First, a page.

Multiple component failure is a "too late" criteria to be a warning . So look for the system to have frequent errors, programs crashing, and bluescreens. Some other warnings are hot-smell, clicking or screaching noises, and shutting off without notice. Then total failure is on the horizon. Granted, some repair parts may be inexpensive, on the other hand, parts that match may be almost impossible to find. When a system will cost more than a third of the cost of a whole new computer to replace small hard drives, install PCMIA cards, upgrade the OS or otherwise repair or upgrade then you should consider a new PC. Old PC's can be auctioned for parts, sent to the recycler, or stripped for a backup drive and more.

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When you can't add any more RAM and you need to, replace
by Technojunkie3 / April 13, 2007 10:24 AM PDT

If you have a well maintained (virus/worm/spyware-free) PC, adding RAM usually has the biggest performance impact. You may have an old Pentium 3 PC that's limited to 512MB, or an old Athlon limited to 768MB. Today's bloated software packages combined with necessary background tasks (antivirus, etc) can swamp those limits. I buy used memory DIMMs on eBay and Craigslist to help refurbish old PCs. If you can't add any more RAM and your PC is still too slow, replace it. Adding a video card to a PC with integrated video often helps too.

If you don't have a well maintained Windows installation, wiping the HD and starting from scratch can do wonders. Even the Windows installations of PC experts can get bogged down by entropy after a year or two of software experimentation.

It may be more cost effective to simply give your old PC to a neighborhood teenage hacker with time on his hands, after backing up the Windows activation files (http://unattended.msfn.org/unattended.xp/view/web/29/) for him and securely wiping the HD (http://dban.sourceforge.net/), and buy a new machine. He might help you properly secure your new PC as part of the deal.

The right answer depends on your skills, time, funds, and desire for shiny new toys ;-).

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Time for a new laptop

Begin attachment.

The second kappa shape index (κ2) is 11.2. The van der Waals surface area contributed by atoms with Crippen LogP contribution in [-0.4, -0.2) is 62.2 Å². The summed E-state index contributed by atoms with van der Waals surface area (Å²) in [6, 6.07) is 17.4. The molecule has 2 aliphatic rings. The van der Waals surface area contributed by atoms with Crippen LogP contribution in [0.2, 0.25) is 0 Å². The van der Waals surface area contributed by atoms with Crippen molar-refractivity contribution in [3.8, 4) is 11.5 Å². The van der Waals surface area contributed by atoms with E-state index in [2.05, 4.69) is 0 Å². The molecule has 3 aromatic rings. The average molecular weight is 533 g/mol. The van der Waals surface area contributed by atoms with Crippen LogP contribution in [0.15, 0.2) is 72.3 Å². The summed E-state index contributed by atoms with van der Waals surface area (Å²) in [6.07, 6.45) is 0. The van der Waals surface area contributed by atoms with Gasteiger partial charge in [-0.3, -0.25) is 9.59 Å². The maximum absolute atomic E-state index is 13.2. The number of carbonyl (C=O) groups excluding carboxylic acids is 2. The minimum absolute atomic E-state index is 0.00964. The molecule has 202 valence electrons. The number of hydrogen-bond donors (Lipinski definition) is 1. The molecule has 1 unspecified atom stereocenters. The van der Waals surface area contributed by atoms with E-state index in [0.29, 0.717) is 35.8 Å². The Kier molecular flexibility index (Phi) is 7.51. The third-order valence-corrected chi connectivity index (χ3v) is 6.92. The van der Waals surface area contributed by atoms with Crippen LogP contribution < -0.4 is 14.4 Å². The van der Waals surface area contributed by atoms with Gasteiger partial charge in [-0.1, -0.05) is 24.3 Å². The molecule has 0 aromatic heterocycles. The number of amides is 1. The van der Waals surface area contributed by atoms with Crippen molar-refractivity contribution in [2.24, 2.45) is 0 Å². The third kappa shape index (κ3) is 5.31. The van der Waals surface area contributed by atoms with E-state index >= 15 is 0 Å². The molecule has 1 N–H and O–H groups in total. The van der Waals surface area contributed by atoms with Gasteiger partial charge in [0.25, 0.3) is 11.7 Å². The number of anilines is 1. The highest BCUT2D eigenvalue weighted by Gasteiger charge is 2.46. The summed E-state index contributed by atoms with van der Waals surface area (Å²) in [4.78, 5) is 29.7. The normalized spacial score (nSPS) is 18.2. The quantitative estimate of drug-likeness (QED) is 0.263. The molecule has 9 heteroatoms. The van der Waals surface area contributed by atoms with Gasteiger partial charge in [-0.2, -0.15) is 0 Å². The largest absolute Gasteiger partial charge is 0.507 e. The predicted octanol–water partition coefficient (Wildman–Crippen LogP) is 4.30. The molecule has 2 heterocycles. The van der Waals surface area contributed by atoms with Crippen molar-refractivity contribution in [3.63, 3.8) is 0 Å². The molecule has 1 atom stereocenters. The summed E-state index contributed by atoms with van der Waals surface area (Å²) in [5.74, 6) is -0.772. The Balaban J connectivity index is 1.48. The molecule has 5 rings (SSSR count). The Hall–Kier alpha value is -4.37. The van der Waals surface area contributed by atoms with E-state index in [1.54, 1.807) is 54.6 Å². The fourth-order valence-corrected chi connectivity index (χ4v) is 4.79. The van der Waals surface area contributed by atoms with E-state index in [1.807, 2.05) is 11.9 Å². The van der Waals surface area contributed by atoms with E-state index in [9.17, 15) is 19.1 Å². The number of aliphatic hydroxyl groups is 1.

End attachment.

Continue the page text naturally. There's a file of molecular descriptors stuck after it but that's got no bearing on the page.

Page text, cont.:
by jedi2b / April 13, 2007 10:29 AM PDT

Janet,
A lot depends upon your skill level with computers. If you don't mind opening up the case, you can do a few things. Also, how old is the computer? What do you use it for?

I would first of all backup all your data before trying anything. Put it in a media that you can use later.

Then do a format and reinstall of the operating system. Does it work better? Install the programs you need most. Does it still work to suit you? Then you have rescued the computer for a few more months or maybe a year.

However, if you still get messages for the hard drive, it's probably a good idea to invest in a new computer. The cost is low, the quality is good, and you can usually tailor your computer to your needs at a reasonable cost.

If you do buy a new computer, make sure you completely wipe the hard drive before donating it. There are a lot of programs available for this.

Hope this helps.

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Not so fast on replacing the computer
by Sith840 / April 13, 2007 10:31 AM PDT

You need to see what is causing it. It could be hardware problems, but is more likely infection (Malware or virus).
Step 1 should be to let the BIOS run a bunch of hardware checks. When you start the machine, the screen should tell you to press some key to enter the BIOS. This is usually F1 or Enter or Delete. Be careful what you change. You want to look at the "Startup" or "Boot" page and look for running tests; it is likely disabled. You enable it and let it boot. It will run memory and disk and heat checks. This will likely tell you if you have serious hardware problems. A lot of people skip this step, but the risk is that you run chkdsk and the like and end up ruining your hard disk (due to moving bad data around).